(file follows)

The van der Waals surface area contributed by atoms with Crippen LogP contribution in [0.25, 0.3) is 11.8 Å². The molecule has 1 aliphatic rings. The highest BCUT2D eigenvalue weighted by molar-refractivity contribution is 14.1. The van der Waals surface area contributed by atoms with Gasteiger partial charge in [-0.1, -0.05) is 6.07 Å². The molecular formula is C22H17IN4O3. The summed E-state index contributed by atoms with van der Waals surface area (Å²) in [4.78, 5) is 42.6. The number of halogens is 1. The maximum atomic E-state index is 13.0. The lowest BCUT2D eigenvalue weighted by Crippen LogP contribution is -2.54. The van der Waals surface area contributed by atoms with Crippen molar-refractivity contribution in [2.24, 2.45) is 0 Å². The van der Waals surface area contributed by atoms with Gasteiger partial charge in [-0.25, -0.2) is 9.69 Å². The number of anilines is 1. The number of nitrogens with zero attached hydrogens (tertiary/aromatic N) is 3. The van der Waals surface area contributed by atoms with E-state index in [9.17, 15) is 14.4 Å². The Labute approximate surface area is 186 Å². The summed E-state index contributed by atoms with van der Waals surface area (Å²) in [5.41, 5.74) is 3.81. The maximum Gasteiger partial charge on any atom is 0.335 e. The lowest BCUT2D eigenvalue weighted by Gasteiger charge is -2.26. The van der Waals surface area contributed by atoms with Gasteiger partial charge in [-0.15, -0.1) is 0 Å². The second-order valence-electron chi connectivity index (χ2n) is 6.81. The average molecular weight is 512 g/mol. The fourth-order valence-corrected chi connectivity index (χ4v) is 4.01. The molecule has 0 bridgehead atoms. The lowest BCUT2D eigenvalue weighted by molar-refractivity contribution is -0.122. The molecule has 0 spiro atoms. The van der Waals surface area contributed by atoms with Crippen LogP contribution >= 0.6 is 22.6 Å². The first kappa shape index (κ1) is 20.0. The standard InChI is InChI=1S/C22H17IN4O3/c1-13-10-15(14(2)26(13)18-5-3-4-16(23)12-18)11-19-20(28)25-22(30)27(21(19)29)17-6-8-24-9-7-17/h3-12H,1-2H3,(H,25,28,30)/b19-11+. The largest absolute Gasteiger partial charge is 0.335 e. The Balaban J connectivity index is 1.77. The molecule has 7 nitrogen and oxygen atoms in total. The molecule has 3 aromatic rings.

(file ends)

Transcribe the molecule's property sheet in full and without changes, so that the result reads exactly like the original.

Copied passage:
The van der Waals surface area contributed by atoms with Crippen LogP contribution in [0.25, 0.3) is 11.8 Å². The molecule has 1 aliphatic rings. The highest BCUT2D eigenvalue weighted by molar-refractivity contribution is 14.1. The van der Waals surface area contributed by atoms with Gasteiger partial charge in [-0.1, -0.05) is 6.07 Å². The molecular formula is C22H17IN4O3. The summed E-state index contributed by atoms with van der Waals surface area (Å²) in [4.78, 5) is 42.6. The number of halogens is 1. The maximum atomic E-state index is 13.0. The lowest BCUT2D eigenvalue weighted by Crippen LogP contribution is -2.54. The van der Waals surface area contributed by atoms with Crippen molar-refractivity contribution in [2.24, 2.45) is 0 Å². The van der Waals surface area contributed by atoms with Gasteiger partial charge in [-0.25, -0.2) is 9.69 Å². The number of anilines is 1. The number of nitrogens with zero attached hydrogens (tertiary/aromatic N) is 3. The van der Waals surface area contributed by atoms with E-state index in [9.17, 15) is 14.4 Å². The Labute approximate surface area is 186 Å². The summed E-state index contributed by atoms with van der Waals surface area (Å²) in [5.41, 5.74) is 3.81. The maximum Gasteiger partial charge on any atom is 0.335 e. The lowest BCUT2D eigenvalue weighted by Gasteiger charge is -2.26. The van der Waals surface area contributed by atoms with Gasteiger partial charge in [-0.15, -0.1) is 0 Å². The second-order valence-electron chi connectivity index (χ2n) is 6.81. The average molecular weight is 512 g/mol. The fourth-order valence-corrected chi connectivity index (χ4v) is 4.01. The molecule has 0 bridgehead atoms. The lowest BCUT2D eigenvalue weighted by molar-refractivity contribution is -0.122. The molecule has 0 spiro atoms. The van der Waals surface area contributed by atoms with Crippen LogP contribution >= 0.6 is 22.6 Å². The first kappa shape index (κ1) is 20.0. The standard InChI is InChI=1S/C22H17IN4O3/c1-13-10-15(14(2)26(13)18-5-3-4-16(23)12-18)11-19-20(28)25-22(30)27(21(19)29)17-6-8-24-9-7-17/h3-12H,1-2H3,(H,25,28,30)/b19-11+. The largest absolute Gasteiger partial charge is 0.335 e. The Balaban J connectivity index is 1.77. The molecule has 7 nitrogen and oxygen atoms in total. The molecule has 3 aromatic rings.